Paul Jacobs chimes in on the importance of leadership with vision:
Several years ago, in a last-ditch attempt to save the company, the board of Apple Computers turned to the one person who truly understood the company's core values - Steve Jobs. The rest is history. By restoring the "mojo" of the company and focusing it on leading-edge technology and user-friendly, attractive designs, Apple today is a powerhouse. The halo effect of the iPod has even turned around the fortunes of their long-dormant personal computer business, and now Macs are flying off the shelves.
Over a month ago, a similar event happened at Starbucks. To stop its stock slide and to fend off new competitors like McDonald's, the company is bringing back their original visionary as CEO, current Chairman Howard Schultz. In announcing his "transformation agenda" in a letter to employees, Schultz laid out four goals. Here are two that caught our attention:
- Re-igniting emotional attachment with customers.
- Building for the long term.
Pretty simple, isn't it? These two "bullet points" are the essence of any great brand. And they are "action steps" that the leaders in the radio industry should carefully consider. When you strip away the rhetoric and quiet the pundits, this is the recipe to turn radio around.
One of the most disappointing trends over the past decade has been the exodus of the "celebrity program director" - the visionary who truly understood the station's brand, core values, and its emotional relationship with its listeners. They were the people who defended and protected the brand inside and outside the station. While there are still a handful around, the loss of these outstanding product managers has led to the decline of great radio stations as local media institutions.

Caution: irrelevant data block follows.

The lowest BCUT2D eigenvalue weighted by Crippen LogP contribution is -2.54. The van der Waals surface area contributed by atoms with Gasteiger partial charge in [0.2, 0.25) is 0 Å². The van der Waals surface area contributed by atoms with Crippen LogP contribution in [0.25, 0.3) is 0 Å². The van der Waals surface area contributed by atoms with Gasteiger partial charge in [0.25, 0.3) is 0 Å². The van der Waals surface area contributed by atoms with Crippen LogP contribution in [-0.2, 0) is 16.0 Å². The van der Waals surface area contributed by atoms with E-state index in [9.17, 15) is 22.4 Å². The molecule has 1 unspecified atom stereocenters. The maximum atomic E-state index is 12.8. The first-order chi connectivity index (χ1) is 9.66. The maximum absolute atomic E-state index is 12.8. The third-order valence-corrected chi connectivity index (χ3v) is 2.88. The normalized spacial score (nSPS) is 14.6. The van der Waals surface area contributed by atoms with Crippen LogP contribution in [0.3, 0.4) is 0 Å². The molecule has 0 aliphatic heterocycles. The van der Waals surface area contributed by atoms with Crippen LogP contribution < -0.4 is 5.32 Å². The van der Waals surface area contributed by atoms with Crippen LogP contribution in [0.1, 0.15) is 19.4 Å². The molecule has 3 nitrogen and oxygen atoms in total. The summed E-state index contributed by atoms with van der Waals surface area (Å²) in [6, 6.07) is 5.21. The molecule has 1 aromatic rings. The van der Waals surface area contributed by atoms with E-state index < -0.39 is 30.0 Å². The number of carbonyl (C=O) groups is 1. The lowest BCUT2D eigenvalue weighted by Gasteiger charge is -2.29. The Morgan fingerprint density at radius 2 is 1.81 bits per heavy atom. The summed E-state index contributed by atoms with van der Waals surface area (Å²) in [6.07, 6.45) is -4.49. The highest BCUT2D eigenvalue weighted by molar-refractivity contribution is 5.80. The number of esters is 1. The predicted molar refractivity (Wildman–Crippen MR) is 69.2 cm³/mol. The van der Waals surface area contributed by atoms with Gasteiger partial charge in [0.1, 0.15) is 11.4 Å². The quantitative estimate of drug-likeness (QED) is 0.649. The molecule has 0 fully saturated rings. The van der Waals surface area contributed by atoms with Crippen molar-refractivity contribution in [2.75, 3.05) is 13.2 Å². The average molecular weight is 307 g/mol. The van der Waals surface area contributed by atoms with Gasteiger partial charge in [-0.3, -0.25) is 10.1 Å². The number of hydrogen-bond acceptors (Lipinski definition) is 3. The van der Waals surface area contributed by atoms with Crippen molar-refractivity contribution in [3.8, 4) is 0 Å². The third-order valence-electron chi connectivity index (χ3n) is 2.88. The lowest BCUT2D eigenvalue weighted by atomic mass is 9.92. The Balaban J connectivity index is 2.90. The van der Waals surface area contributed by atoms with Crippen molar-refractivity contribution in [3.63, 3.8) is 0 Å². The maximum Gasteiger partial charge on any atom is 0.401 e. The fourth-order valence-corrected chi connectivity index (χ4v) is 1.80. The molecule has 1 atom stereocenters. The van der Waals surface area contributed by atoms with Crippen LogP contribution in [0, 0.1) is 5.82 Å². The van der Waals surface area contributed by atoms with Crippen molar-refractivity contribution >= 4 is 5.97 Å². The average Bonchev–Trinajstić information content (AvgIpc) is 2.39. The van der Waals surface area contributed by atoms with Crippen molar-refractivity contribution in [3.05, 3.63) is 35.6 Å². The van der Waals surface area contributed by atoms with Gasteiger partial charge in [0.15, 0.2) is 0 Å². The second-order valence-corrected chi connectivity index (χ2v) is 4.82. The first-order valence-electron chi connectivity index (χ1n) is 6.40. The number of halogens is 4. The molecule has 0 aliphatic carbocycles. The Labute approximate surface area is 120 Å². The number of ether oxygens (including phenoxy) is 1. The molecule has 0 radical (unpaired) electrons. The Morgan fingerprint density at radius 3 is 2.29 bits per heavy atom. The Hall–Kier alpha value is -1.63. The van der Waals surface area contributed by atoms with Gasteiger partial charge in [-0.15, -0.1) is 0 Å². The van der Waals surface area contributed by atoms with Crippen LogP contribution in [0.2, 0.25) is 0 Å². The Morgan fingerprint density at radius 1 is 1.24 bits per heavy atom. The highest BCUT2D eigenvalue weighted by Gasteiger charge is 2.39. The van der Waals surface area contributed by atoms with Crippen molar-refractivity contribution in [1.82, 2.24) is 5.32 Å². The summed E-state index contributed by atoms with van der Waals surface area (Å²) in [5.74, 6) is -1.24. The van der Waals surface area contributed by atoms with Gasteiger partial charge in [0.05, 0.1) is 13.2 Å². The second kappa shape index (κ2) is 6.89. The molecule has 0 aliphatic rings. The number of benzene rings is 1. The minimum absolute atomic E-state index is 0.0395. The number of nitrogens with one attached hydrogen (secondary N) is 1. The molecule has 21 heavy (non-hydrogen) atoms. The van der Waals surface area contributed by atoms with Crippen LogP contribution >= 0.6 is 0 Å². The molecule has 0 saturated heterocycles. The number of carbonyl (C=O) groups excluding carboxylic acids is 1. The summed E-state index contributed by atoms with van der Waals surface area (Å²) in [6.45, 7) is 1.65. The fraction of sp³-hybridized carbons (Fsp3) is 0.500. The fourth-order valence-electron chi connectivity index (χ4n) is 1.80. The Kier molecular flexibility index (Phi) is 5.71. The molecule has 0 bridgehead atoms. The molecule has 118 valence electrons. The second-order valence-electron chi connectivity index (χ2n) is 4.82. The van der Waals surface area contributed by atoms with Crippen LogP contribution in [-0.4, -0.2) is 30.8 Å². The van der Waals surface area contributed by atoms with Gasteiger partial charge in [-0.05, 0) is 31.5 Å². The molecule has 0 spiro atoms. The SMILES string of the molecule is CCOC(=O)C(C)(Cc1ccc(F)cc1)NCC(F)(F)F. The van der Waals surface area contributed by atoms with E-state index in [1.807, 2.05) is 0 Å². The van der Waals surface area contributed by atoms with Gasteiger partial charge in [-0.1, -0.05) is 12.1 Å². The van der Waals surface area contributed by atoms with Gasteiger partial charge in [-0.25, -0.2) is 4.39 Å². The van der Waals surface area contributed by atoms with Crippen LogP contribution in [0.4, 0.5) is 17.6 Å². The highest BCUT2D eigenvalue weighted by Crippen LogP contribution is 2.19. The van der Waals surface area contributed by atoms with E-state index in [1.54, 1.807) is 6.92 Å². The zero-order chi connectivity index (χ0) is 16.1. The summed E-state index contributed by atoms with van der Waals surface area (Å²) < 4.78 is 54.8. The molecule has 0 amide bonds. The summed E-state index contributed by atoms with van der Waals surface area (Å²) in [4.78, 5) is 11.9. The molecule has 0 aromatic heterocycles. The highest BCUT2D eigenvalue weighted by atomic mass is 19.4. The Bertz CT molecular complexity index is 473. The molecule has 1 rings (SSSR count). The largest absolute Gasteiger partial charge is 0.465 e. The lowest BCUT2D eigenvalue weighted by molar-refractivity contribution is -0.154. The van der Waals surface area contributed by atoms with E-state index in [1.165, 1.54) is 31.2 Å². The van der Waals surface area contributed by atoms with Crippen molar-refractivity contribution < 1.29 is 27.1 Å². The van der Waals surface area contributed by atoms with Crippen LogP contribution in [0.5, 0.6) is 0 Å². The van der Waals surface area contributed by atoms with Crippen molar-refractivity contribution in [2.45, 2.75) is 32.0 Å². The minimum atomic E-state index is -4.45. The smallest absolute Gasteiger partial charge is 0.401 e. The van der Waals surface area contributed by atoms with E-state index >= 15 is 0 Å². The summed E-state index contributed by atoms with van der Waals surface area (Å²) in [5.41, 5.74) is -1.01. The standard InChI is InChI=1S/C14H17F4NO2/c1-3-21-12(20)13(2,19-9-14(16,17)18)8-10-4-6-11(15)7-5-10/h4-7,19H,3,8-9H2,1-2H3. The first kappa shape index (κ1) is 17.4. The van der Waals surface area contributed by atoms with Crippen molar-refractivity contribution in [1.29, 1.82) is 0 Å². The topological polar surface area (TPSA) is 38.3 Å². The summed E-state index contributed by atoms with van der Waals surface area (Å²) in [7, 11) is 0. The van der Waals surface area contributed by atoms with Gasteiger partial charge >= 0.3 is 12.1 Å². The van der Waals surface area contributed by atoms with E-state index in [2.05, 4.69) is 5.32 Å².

We're often asked why, in the face of declining overall listening to radio, Public Radio continues to thrive? It's simple - everything about Public Radio programming is long-term. And they cherish their audience relationships. They're patient, they nurture their programs, they research their listeners' needs.
Their conventions and meetings are more frequent, better attended, and more considerate of the values and qualities that contribute to product development, brand building, and audience relationships. While admittedly they don't suffer under the pressures of Wall Street or profit goals, they are in fact businesses that need to pay bills (with a lot less government support than people think). The bottom line is that Public Radio succeeds because they think long-term.
And while Public Radio doesn't have "celebrity" program directors you've heard of, most have been in their local communities for a long time and understand how to connect with the locals. Additionally, Public Radio's core values are brilliant, concise, and imbedded in the minds of every person responsible for the creation of programming. They are the guiding force behind their emotional attachment with their listeners.
So, the next time you are asked to create a strategic plan, stop writing reports. Learn from great visionaries like Jobs and Schultz, as well as successful broadcasters, perhaps like the Public Radio station in your town.